Opposition Leader Godwin Friday says he does his own shopping in Kingstown and has seen, first-hand, the increases in prices in recent times.
“And I, too, have questioned the cashiers from time to time to check if the price of one item or another was not an error, because it had increased so much,” he said in a national address on Thursday.
Friday outlined his New Democratic Party’s suggestion for helping the country to cope with the increasing prices, including reducing VAT from 16% to 13%, rescinding the increase in the Customs Service Charge, and capping the fuel surcharge on electricity.
The opposition leader said that as global trends impact St. Vincent and the Grenadines, local prices have soared.
“Over the past eight months the prices of food, fuel and other goods have risen considerably,” he said, adding that current prices at a rural shop in St. Vincent show that a pound of chicken back has increased from $1.75 to $2.50.
At the same time, chicken leg quarters have moved from $3 to $4, turkey from $3.50 to $5, a small margarine from $4.95 to $6.50, a litre of cooking oil from $10.95 to $16 and a bag of penny loaf bread from $2 to $3,” the opposition leader said.
“The cost of electricity has risen a lot. The fuel surcharge was 28 cents per unit in March 2021 and was raised to 72 cents by July this year,” he told media audiences.
He said that all this is taking place while the ruling Unity Labour Party is self-absorbed in its apparent leadership transition issues.
“The ULP’s self-absorption and failure of governance have real consequences for our people. The government has failed to address the most urgent and pressing issue facing the country now, today: the cost-of-living crisis,” Friday said.
“As cost-of-living increases, our standard of living falls,” he further stated, adding that life has become more difficult for families, many of whom are now forgoing essentials and cutting back in every way they can.
“It is a sad reality that those who have the least are hardest hit. Spending on necessities takes up a larger portion of their income.”
He said that the increased cost of living will remain a challenge in the future.
“Rising prices, with stagnant wages, undermine our standard of living. They force persons to dip into limited savings, to postpone retirement (if possible) or to put off making big life decisions like getting married, building a home, or mortgaging a family home to pay for a child’s education. Many are forced to lose their dignity and self-respect to survive.”
Friday said that for business, rising costs hamper the ability to invest, inhibits hiring of new workers and retards growth.
He said the shocks of the COVID-19 pandemic have been exacerbated by the Russian war in Ukraine and the impact on food and fuel prices has been felt worldwide.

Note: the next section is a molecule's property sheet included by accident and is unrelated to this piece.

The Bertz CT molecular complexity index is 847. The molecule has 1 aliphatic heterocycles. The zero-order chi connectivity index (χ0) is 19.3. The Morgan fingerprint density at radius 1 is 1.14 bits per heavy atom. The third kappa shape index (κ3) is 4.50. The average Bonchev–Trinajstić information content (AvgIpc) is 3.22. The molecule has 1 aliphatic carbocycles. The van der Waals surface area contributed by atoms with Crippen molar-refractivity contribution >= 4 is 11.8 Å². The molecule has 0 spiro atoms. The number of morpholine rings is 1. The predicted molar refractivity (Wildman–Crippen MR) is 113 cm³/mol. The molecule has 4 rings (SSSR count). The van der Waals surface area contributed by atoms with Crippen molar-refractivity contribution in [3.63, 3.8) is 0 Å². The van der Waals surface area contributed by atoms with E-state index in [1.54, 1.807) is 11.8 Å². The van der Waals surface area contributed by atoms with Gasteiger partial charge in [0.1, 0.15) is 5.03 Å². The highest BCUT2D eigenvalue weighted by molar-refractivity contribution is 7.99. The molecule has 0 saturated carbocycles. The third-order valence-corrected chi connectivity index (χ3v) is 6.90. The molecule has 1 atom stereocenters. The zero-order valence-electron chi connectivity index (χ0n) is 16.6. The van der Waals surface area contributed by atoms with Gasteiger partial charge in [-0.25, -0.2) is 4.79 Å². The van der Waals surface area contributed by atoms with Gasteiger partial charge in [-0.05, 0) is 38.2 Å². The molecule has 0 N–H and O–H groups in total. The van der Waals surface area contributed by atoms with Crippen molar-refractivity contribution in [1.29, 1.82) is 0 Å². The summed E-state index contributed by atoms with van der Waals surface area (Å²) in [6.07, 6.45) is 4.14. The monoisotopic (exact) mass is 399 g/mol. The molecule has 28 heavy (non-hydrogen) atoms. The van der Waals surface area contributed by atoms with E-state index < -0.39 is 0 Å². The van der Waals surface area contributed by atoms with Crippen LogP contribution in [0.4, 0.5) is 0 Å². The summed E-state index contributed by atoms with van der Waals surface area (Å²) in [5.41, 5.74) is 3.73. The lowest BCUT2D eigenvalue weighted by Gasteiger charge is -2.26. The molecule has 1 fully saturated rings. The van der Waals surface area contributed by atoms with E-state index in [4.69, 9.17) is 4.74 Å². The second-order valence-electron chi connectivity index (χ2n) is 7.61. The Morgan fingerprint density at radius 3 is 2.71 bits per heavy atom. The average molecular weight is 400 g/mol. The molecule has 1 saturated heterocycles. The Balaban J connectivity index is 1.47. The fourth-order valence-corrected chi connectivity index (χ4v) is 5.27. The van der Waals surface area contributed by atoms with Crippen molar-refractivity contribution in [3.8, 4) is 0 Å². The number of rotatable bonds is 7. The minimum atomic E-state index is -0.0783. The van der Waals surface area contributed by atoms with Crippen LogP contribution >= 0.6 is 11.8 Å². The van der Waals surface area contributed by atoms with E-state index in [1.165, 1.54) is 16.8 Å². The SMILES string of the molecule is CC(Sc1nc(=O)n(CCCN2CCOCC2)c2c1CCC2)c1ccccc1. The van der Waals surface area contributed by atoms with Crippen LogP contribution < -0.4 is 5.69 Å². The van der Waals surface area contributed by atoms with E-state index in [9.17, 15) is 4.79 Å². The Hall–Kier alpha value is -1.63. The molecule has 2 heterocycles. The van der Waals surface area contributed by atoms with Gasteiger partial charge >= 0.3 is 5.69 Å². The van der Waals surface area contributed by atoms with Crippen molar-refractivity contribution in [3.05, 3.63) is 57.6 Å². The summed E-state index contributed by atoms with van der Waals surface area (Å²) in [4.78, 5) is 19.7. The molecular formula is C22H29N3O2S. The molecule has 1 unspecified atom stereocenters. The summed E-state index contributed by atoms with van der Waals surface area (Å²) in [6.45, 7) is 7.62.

The opposition leader said that a local newspaper reported on a recent survey, in which nearly 82% of respondents said that the hikes in cooking oil, electricity and food prices have caused them to cut back on basic food items.
Many of these respondents said they are now paying $200 more for the same basket of goods bought before these increases.
“Gasoline at the pump is now at an all-time high of $18.16 per gallon,” Friday said, adding that this makes things harder for all motorists and puts pressure on minibus operators, taxi drivers and fisherfolk who use fuel in their work daily.
“High cost of living is not some fleeting phenomenon that will pass in another month or two; it is expected to be with us for quite some time.
The government has a duty to do everything it can to cushion the blows of rising costs on households and protect our communities.
Further delay in taking relief measures will only cause more pain and suffering for Vincentians,” Friday said.
He said that across the Organisation of Eastern Caribbean States and the wider Caribbean, governments have cut fuel taxes, reduced import charges, controlled the prices of basic goods, increased direct support to those most in need and helped with utility bills.
“Wherever I go in the country, I hear the cry from ordinary people that they need help. ‘Why is the government not helping me with the high cost of living?’ ‘Do they even have a plan to deal with this problem?’
“Day after day, it becomes more difficult to make ends meet. I know of your struggle to pay light bills, to put food on the table, and to buy shoes, clothes, books to send your children back to school in September.
“A few days of roadwork might help a bit but can’t cover most of the bills. More relief is needed,” he said.
He said that the NDP has a plan to immediately help to ease the effects of rising cost of living and ensure that it protects families.